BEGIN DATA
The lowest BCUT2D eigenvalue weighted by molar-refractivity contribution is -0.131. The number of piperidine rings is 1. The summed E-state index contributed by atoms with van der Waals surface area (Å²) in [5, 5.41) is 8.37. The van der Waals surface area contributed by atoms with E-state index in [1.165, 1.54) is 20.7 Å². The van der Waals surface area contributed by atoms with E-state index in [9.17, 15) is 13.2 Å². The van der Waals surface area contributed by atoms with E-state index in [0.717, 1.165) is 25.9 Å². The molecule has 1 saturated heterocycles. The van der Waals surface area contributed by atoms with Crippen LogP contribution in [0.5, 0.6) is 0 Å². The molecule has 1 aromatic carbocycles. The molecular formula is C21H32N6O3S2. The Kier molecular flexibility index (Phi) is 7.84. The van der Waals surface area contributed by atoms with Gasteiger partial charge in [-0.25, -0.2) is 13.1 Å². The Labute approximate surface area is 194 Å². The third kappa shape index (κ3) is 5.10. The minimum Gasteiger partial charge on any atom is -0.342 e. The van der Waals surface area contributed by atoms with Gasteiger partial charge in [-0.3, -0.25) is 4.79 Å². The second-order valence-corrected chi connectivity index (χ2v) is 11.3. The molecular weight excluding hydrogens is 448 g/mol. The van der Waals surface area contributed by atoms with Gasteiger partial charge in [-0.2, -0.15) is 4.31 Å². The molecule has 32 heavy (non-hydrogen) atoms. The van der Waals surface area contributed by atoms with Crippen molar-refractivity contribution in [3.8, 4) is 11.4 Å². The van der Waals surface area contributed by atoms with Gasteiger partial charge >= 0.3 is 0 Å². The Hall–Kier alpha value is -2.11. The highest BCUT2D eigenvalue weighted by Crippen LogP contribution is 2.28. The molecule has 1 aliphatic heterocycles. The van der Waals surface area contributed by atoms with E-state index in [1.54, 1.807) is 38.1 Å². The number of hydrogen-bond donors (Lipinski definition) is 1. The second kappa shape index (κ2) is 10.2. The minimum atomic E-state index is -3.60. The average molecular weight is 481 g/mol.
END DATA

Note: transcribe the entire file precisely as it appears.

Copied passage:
The lowest BCUT2D eigenvalue weighted by molar-refractivity contribution is -0.131. The number of piperidine rings is 1. The summed E-state index contributed by atoms with van der Waals surface area (Å²) in [5, 5.41) is 8.37. The van der Waals surface area contributed by atoms with E-state index in [1.165, 1.54) is 20.7 Å². The van der Waals surface area contributed by atoms with E-state index in [9.17, 15) is 13.2 Å². The van der Waals surface area contributed by atoms with E-state index in [0.717, 1.165) is 25.9 Å². The molecule has 1 saturated heterocycles. The van der Waals surface area contributed by atoms with Crippen LogP contribution in [0.5, 0.6) is 0 Å². The molecule has 1 aromatic carbocycles. The molecular formula is C21H32N6O3S2. The Kier molecular flexibility index (Phi) is 7.84. The van der Waals surface area contributed by atoms with Gasteiger partial charge in [-0.25, -0.2) is 13.1 Å². The Labute approximate surface area is 194 Å². The third kappa shape index (κ3) is 5.10. The minimum Gasteiger partial charge on any atom is -0.342 e. The van der Waals surface area contributed by atoms with Gasteiger partial charge in [-0.3, -0.25) is 4.79 Å². The second-order valence-corrected chi connectivity index (χ2v) is 11.3. The molecular weight excluding hydrogens is 448 g/mol. The van der Waals surface area contributed by atoms with Gasteiger partial charge in [-0.2, -0.15) is 4.31 Å². The molecule has 32 heavy (non-hydrogen) atoms. The van der Waals surface area contributed by atoms with Crippen molar-refractivity contribution in [3.8, 4) is 11.4 Å². The van der Waals surface area contributed by atoms with Gasteiger partial charge >= 0.3 is 0 Å². The Hall–Kier alpha value is -2.11. The highest BCUT2D eigenvalue weighted by Crippen LogP contribution is 2.28. The molecule has 1 aliphatic heterocycles. The van der Waals surface area contributed by atoms with E-state index in [1.54, 1.807) is 38.1 Å². The number of hydrogen-bond donors (Lipinski definition) is 1. The second kappa shape index (κ2) is 10.2. The minimum atomic E-state index is -3.60. The average molecular weight is 481 g/mol.